Small merchants to save W520b as govt. cuts credit card processing fees
Small merchants are expected to save upward of 520 billion won ($459.6 million) annually as the government announced a plan to cut credit card processing fees, officials said Monday.
The move is part of the government's efforts to support self-employed business owners at a time when the nation's economy shows signs of sluggish growth in the face of weakening private consumption.
Credit card processing fees for small merchants with an annual revenue of between 500 million won and 1 billion won will be lowered to 1.4 percent per transaction from 2.05 percent, according to officials at the Financial Services Commission.
Choi Jong-ku, head of the Financial Service Commission, looks over prepared materials before a government-ruling party meeting on Nov. 26, 2018, at the National Assembly in Seoul to discuss lowering credit card commissions for small merchants. (Yonhap)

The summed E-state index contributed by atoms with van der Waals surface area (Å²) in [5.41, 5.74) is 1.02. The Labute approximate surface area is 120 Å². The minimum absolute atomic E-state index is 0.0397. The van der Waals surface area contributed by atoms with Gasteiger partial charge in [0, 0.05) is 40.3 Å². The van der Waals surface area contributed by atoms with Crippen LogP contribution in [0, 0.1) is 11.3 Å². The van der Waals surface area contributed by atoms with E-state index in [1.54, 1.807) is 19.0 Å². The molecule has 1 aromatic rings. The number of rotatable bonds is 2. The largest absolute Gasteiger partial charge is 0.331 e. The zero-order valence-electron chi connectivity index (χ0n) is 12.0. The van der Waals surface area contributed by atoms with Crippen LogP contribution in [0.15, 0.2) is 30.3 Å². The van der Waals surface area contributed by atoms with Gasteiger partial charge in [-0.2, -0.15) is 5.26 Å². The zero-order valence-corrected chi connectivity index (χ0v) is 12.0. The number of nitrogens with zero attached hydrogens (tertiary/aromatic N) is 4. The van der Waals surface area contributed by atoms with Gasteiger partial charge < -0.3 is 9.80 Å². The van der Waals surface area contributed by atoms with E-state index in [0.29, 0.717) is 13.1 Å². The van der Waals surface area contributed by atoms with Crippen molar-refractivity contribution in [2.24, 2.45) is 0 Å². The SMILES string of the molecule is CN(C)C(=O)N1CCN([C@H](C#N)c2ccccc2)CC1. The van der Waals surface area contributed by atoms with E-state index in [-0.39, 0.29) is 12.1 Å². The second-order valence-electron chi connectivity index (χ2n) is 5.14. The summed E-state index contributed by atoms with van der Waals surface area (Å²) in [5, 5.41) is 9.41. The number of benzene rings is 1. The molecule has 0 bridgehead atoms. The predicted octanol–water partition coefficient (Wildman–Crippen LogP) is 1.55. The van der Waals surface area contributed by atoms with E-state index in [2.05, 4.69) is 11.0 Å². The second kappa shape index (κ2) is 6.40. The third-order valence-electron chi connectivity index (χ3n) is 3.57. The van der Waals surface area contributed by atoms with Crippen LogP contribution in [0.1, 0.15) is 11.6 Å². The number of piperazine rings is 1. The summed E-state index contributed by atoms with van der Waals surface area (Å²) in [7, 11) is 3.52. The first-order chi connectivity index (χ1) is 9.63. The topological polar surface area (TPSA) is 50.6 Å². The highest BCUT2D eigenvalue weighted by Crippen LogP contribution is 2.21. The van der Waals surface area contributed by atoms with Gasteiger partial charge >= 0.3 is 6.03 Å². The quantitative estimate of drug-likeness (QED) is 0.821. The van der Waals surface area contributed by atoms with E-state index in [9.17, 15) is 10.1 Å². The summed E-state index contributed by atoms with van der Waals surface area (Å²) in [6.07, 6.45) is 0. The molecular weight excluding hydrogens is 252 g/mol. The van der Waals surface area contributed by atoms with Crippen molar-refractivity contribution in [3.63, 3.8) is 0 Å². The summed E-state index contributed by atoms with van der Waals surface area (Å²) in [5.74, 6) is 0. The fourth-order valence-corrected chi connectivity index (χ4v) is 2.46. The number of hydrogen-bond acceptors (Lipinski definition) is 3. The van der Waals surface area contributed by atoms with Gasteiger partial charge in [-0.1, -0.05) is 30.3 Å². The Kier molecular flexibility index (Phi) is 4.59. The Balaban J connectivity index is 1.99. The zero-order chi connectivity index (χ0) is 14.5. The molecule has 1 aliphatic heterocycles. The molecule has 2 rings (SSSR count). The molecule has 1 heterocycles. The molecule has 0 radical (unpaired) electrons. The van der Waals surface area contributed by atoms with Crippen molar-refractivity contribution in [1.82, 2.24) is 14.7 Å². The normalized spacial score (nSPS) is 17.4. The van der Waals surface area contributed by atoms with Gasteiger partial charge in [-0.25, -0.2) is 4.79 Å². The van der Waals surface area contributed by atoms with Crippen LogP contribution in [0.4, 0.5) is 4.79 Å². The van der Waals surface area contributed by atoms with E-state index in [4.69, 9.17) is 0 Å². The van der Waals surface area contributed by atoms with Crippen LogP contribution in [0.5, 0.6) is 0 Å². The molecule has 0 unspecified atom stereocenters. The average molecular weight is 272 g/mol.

For merchants with an average revenue of between 1 billion won and 3 billion won, credit card processing fees will be cut to 1.6 percent per transaction from 2.21 percent, FSC officials said.
The proposed cut in credit card processing fees is expected to benefit about 2.5 million merchants with an annual revenue of 3 billion won or less, according to the FSC.
FSC Chairman Choi Jong-ku said the cut is aimed at helping small merchants save costs by "objectively" recalculating fees.
In a meeting with chief executives of credit card firms Friday, Choi urged them to actively cooperate with the cut.
Last year, the nation's eight credit card firms reported an income of 11.6 trillion won from commission fees alone.
In the first half of the year, major credit card firms saw their combined earnings spike nearly 51 percent thanks to increased card usage and greater income from credit card loans.
The combined net profit of eight card issuers, including Shinhan Card Co., Samsung Card Co. and KB Kookmin Card Co., came to 810.1 billion won in the January-June period, up 50.9 percent from a year earlier, according to government data.
The sharp rise was attributed to a combination of increased income from fees, earnings from card loans and decreased loan-loss reserves. (Yonhap)